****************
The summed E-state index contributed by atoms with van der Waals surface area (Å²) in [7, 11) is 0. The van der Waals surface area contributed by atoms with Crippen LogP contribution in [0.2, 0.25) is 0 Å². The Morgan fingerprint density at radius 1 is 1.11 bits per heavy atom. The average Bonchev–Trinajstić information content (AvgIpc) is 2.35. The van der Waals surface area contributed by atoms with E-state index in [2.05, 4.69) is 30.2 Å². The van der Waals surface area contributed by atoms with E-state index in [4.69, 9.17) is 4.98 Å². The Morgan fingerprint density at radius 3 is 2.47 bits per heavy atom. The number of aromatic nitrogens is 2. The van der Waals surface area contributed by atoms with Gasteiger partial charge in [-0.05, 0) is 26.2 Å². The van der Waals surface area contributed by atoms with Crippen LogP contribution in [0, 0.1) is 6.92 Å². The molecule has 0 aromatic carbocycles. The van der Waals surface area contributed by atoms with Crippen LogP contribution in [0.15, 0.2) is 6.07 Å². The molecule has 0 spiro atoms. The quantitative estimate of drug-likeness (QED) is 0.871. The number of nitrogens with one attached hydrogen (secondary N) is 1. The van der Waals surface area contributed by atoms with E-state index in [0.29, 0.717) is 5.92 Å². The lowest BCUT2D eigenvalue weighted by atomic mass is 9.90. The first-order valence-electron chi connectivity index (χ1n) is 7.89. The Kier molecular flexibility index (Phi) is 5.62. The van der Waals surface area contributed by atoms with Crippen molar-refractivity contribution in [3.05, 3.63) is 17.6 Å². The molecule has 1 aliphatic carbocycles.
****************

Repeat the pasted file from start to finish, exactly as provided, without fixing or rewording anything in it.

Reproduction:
The summed E-state index contributed by atoms with van der Waals surface area (Å²) in [7, 11) is 0. The van der Waals surface area contributed by atoms with Crippen LogP contribution in [0.2, 0.25) is 0 Å². The Morgan fingerprint density at radius 1 is 1.11 bits per heavy atom. The average Bonchev–Trinajstić information content (AvgIpc) is 2.35. The van der Waals surface area contributed by atoms with E-state index in [2.05, 4.69) is 30.2 Å². The van der Waals surface area contributed by atoms with E-state index in [4.69, 9.17) is 4.98 Å². The Morgan fingerprint density at radius 3 is 2.47 bits per heavy atom. The number of aromatic nitrogens is 2. The van der Waals surface area contributed by atoms with Gasteiger partial charge in [-0.05, 0) is 26.2 Å². The van der Waals surface area contributed by atoms with Crippen LogP contribution in [0, 0.1) is 6.92 Å². The molecule has 0 aromatic carbocycles. The van der Waals surface area contributed by atoms with Crippen LogP contribution in [0.15, 0.2) is 6.07 Å². The molecule has 0 spiro atoms. The quantitative estimate of drug-likeness (QED) is 0.871. The number of nitrogens with one attached hydrogen (secondary N) is 1. The van der Waals surface area contributed by atoms with E-state index in [0.29, 0.717) is 5.92 Å². The lowest BCUT2D eigenvalue weighted by atomic mass is 9.90. The first-order valence-electron chi connectivity index (χ1n) is 7.89. The Kier molecular flexibility index (Phi) is 5.62. The van der Waals surface area contributed by atoms with Crippen molar-refractivity contribution in [3.05, 3.63) is 17.6 Å². The molecule has 1 aliphatic carbocycles.